The importance characteristic
of DC Motor is as follows

**Torque – Armature current ( T – I**

_{a})- It represents relation between torque and armature current in the DC motor.
- It is known as electrical characteristic of the DC motor

**Speed – Armature characteristic ( N – I**

_{a})- It represents relation between speed and armature current in the DC motor.
- It is known as mechanical characteristic of the DC motor.

**Speed – Torque ( N – T )**

- It represents relation between speed and armature torque.
- It is known as mechanical characteristic of the DC motor.

All the
characteristics are related to following equation

- N α E
_{b}/ Ф - T
_{a}α ΦI_{a }and - I
_{a}= ( V – E_{b }) / R_{a}

**( 1 ) Torque – armature current ( T – I**

_{a})- The armature torque is directly proportional to the product of flux per pole and armature current.

T

_{a}α ΦI_{a}
Φ α I

_{a}
T

_{a}α I_{a}^{2}( as Φ α I_{a})- The torque is directly proportional to square of the armature current at very light load therefore the torque – armature current curve is parabola up to point A as shown in the Figure A.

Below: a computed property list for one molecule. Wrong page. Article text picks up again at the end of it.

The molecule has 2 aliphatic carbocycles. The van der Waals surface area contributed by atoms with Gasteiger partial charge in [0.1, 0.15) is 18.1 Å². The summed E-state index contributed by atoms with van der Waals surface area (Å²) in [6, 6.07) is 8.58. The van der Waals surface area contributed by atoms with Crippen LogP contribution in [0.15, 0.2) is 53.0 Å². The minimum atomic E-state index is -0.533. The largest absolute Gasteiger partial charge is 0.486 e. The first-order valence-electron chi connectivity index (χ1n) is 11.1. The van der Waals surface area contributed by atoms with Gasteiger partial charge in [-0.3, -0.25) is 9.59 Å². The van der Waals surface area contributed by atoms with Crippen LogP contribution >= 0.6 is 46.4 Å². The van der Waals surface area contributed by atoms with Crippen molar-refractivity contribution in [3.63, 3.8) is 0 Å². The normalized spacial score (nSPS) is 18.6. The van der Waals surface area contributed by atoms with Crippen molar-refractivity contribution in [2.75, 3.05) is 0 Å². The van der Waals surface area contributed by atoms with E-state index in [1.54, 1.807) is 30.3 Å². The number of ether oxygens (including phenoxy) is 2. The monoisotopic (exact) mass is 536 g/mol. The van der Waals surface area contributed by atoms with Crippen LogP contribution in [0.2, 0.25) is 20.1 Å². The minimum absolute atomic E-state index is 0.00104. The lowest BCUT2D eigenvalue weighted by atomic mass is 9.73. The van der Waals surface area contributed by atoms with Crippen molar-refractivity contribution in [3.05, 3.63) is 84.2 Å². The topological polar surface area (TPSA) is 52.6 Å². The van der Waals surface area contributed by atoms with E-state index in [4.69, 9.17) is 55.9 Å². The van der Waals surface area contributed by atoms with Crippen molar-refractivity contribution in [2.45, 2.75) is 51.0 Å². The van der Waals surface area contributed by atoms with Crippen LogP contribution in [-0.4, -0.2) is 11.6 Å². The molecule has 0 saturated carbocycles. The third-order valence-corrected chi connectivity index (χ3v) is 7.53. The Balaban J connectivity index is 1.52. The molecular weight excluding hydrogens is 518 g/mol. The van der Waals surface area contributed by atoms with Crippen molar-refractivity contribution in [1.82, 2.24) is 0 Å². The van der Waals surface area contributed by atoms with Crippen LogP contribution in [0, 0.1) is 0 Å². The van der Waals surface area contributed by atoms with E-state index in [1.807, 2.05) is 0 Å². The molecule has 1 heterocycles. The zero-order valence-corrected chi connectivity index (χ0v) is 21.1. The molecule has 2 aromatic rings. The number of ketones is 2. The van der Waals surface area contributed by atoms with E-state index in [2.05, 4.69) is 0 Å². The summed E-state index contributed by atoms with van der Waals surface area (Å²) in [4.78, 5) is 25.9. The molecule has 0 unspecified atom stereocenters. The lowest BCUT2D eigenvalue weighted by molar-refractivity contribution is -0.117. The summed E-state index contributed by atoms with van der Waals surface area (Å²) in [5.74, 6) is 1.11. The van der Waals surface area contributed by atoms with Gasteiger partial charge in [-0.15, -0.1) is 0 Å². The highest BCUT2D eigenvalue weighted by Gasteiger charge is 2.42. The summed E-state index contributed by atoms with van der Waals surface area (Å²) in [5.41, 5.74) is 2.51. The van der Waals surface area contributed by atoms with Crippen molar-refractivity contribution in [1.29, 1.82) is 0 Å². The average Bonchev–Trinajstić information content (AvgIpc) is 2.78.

- The flux independent of armature current after saturation of poles therefore the armature torque is directly proportional to armature current.
- Hence the characteristic is straight line from point A to point B.

T

_{a}α I_{a}- The shaft torque always less than the armature torque due to stray load losses.
- The series motors are used where large starting torque requires. i.e. Electrical trains, electrical vehicles, trolley etc.

**( 2 ) Speed – Armature current ( N – I**

_{a})- The speed is directly proportional to back emf and inversely proportional to flux in the DC motor.

N α E

_{b}/ Ф- The change in back emf is very small due to small voltage drop in the armature and series field resistance therefore the speed is inversely proportional to flux as constant supply voltage.
- The armature current is large at heavy load condition.
- This will result in increase of field flux and reduces the speed ( As a result back emf decreases and more armature current allow to flow ).